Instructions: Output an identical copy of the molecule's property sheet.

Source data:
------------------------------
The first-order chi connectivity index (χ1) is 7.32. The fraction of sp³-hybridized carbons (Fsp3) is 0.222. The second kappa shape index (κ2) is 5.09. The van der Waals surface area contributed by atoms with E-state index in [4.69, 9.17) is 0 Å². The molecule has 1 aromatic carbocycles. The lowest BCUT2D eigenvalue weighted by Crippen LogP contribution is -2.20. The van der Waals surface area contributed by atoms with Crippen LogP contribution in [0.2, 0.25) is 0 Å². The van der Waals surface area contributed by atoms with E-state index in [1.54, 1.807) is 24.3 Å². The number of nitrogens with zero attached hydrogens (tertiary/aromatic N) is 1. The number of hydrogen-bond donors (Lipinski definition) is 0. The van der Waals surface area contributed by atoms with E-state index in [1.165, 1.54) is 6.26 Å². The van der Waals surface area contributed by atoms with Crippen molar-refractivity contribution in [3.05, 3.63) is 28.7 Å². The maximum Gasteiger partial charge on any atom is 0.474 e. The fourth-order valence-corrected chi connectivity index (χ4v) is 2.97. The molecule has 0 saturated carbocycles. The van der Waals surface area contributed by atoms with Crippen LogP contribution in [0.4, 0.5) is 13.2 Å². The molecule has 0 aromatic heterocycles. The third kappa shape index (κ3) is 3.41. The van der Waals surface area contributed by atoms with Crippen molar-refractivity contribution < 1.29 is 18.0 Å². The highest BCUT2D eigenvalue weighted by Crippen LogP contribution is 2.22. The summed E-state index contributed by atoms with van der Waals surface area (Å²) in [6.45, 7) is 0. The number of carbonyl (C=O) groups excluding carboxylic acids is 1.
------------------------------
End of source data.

The first-order chi connectivity index (χ1) is 7.32. The fraction of sp³-hybridized carbons (Fsp3) is 0.222. The second kappa shape index (κ2) is 5.09. The van der Waals surface area contributed by atoms with E-state index in [4.69, 9.17) is 0 Å². The molecule has 1 aromatic carbocycles. The lowest BCUT2D eigenvalue weighted by Crippen LogP contribution is -2.20. The van der Waals surface area contributed by atoms with Crippen LogP contribution in [0.2, 0.25) is 0 Å². The van der Waals surface area contributed by atoms with E-state index in [1.54, 1.807) is 24.3 Å². The number of nitrogens with zero attached hydrogens (tertiary/aromatic N) is 1. The number of hydrogen-bond donors (Lipinski definition) is 0. The van der Waals surface area contributed by atoms with E-state index in [1.165, 1.54) is 6.26 Å². The van der Waals surface area contributed by atoms with Crippen molar-refractivity contribution in [3.05, 3.63) is 28.7 Å². The maximum Gasteiger partial charge on any atom is 0.474 e. The fourth-order valence-corrected chi connectivity index (χ4v) is 2.97. The molecule has 0 saturated carbocycles. The van der Waals surface area contributed by atoms with Crippen LogP contribution in [0.4, 0.5) is 13.2 Å². The molecule has 0 aromatic heterocycles. The third kappa shape index (κ3) is 3.41. The van der Waals surface area contributed by atoms with Crippen molar-refractivity contribution < 1.29 is 18.0 Å². The highest BCUT2D eigenvalue weighted by Crippen LogP contribution is 2.22. The summed E-state index contributed by atoms with van der Waals surface area (Å²) in [6.45, 7) is 0. The number of carbonyl (C=O) groups excluding carboxylic acids is 1.